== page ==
When the ancient Roman Empire did not exist yet, Chinese people were already drinking tea. In the meantime, in London, high society was getting to know new beverages, mainly alcoholic beverages, but only in the Celestial Empire the culture of tea was already flourishing.
Chinese love for tea is similar to the fascination French people have for wine, the same passion and devotion.
Every year more than 600 thousand tons of tea are harvested in the Celestial Empire (up to 10,000 varieties). And almost everyone loves to drink it! Yet, half a century ago, the unique tea culture was on the verge of being forgotten.
During the reign of Mao Zedong, leader of the Chinese revolution, traditional teahouses were closed because they were defined as “Remnants of the past.”
The homeland of the tea plant is not China, as many believe, but the north of Vietnam, from there it arrived in the south of China, in India and in Burma.
Therefore the Chinese, who before were only dedicated to the infusion of tea leaves, only later on got involved in the cultivation of this plant. The first hints about tea and its beneficial properties are dated back to 2000 BC.
At first tea was used as a medicine and as an energy drink, it was not consumed simply for the pleasure of taste.
Historically, the glory of the person who discovered tea is attributed to Shen Nung, a mythical emperor who supposedly ruled China in 2737-2697 BC.
It is said that one day he heated some water under a tea bush and some leaves accidentally fell into a pot. The result impressed the emperor who decided to drink that aromatic water and was pleasantly surprised, so he decided to repeat this procedure many more times.
According to another legend, a Buddhist monk from India, Bodhidharma (who lived in the 6th century AD) once fell asleep during meditation and as a punishment cut off his eyelids. In the place where his eyelids fell, two tea bushes grew.
According to other sources, the name “tea” was already common throughout China before the birth of Bodhidharma, in the third century AD under the Han dynasty.
By the eighth century tea had made another step forward: it had become much cheaper and even less wealthy people could afford a cup. In 780 was completed the most famous treatise about tea in three volumes called “Cha Ching”, written by an academic scientist, Lu Yu.
Cha Jing 茶 經 (Treatise on Tea) by Lu Yu (陸羽) is actually the first encyclopedia on tea.
And it was not written in unintelligible scientific language, but from delicate phrasing and refined poetic metaphors.
“Tea leaves should curl like a bull’s chin, crumble like a piece of skin from a Tatar knight, become like a mist rising over a ravine, and soften gently like dust that is wet to the ground by rain.”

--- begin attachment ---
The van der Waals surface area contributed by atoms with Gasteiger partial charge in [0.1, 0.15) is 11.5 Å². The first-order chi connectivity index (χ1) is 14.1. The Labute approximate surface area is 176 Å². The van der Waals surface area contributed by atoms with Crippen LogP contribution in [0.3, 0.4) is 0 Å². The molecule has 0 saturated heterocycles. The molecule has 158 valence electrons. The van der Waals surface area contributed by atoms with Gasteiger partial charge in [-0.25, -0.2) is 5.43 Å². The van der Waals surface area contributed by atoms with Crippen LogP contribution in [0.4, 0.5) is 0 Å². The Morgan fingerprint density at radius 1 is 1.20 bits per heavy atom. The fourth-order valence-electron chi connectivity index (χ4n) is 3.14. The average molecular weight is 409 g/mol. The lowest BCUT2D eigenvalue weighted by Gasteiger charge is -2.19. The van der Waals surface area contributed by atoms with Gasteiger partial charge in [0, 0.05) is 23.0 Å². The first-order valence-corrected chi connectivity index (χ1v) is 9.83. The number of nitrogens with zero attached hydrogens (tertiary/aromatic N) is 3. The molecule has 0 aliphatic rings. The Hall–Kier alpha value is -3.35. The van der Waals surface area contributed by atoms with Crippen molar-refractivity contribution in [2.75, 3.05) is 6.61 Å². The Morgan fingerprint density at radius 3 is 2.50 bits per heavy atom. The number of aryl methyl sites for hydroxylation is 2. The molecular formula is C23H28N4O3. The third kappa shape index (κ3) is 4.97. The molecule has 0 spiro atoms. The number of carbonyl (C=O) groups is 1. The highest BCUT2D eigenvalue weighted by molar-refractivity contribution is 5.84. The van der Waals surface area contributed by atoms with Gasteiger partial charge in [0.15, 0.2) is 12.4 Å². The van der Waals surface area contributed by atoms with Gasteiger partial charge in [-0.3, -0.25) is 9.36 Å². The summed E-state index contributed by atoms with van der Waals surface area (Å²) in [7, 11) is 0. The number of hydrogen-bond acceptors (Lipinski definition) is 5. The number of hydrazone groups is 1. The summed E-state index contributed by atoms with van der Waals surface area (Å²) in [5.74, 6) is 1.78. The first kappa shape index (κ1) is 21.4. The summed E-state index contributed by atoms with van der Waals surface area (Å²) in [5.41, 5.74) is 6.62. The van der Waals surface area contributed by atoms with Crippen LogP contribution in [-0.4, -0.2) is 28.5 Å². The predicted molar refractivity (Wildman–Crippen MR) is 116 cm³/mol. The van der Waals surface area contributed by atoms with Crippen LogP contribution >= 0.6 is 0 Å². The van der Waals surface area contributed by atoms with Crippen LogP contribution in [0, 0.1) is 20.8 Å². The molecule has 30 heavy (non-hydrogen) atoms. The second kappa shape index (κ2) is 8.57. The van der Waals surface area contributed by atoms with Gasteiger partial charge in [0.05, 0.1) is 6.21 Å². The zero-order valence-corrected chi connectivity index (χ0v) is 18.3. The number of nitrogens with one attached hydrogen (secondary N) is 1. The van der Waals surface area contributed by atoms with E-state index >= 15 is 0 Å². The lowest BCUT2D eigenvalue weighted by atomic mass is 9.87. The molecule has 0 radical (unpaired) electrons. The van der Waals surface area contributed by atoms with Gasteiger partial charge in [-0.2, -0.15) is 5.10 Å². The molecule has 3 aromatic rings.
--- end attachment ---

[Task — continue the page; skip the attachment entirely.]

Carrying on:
In Lu Yu’s times, mainly pressed tea was produced. The tea leaf was steamed, crushed, creating tiles, using rice starch as a binding agent and then cooked.
Such tea could be kept for a long time, easily transported and, just like a good wine, it became better with years. If it was harvested for the emperor, it was then decorated with relief images of the dragon and phoenix – symbols of supreme power.
In modern China, tea is rarely pressed and additives are no longer used as binders.
Tea in ancient China was also different in its preparation. We find the description of the ritual of tea made by Lu Yu himself. Firstly, dry tea leaves were washed with cold water.
The fire was lit and the kettle was put with water. Waiting for the first bubbles to form on the bottom, fresh leaves were dropped and soaked until boiling, then the water was removed from the fire.
When the tea leaves sank, the beverage was considered ready and immediately poured in the heated cups.
The Chinese Tea Ceremony
The particularity of the Chinese tea ceremony resides in its origin: at the beginning tea was a privilege for Buddhist monks and nobles.
Hence the birth of a lonely and sublime atmosphere with an aristocratic mood and an amusement. In its best moment, taken by the enthusiasm, in different parts of the empire were opened tea gardens, pavilions and tea houses, where it was possible to taste different kind of beverages, suitable for every palate, all surrounded by landscapes of marvelous beauty, familiar to us thanks to the drawings on ancient Chinese vases, by the sounds of music and birds singing, and in the evening, all surrounded by the soft light of lanterns and the splendor of fireworks.
In the finest circles of China, unlike Europe, snacks were never served with tea. Neither were milk, cream or lemon.
Other flavors such as ginger, rose, spicy herbs and lemon peel were only served among the poor, to cover the poor quality of the tea leaves, the best leaf was only for the rich.
The only additive recognized in the most chic world of tea tasting was jasmine. In the Middle Kingdom jasmine was used to restore the aroma of tea, once it became less noticeable due to transportation from the southern provinces to the north.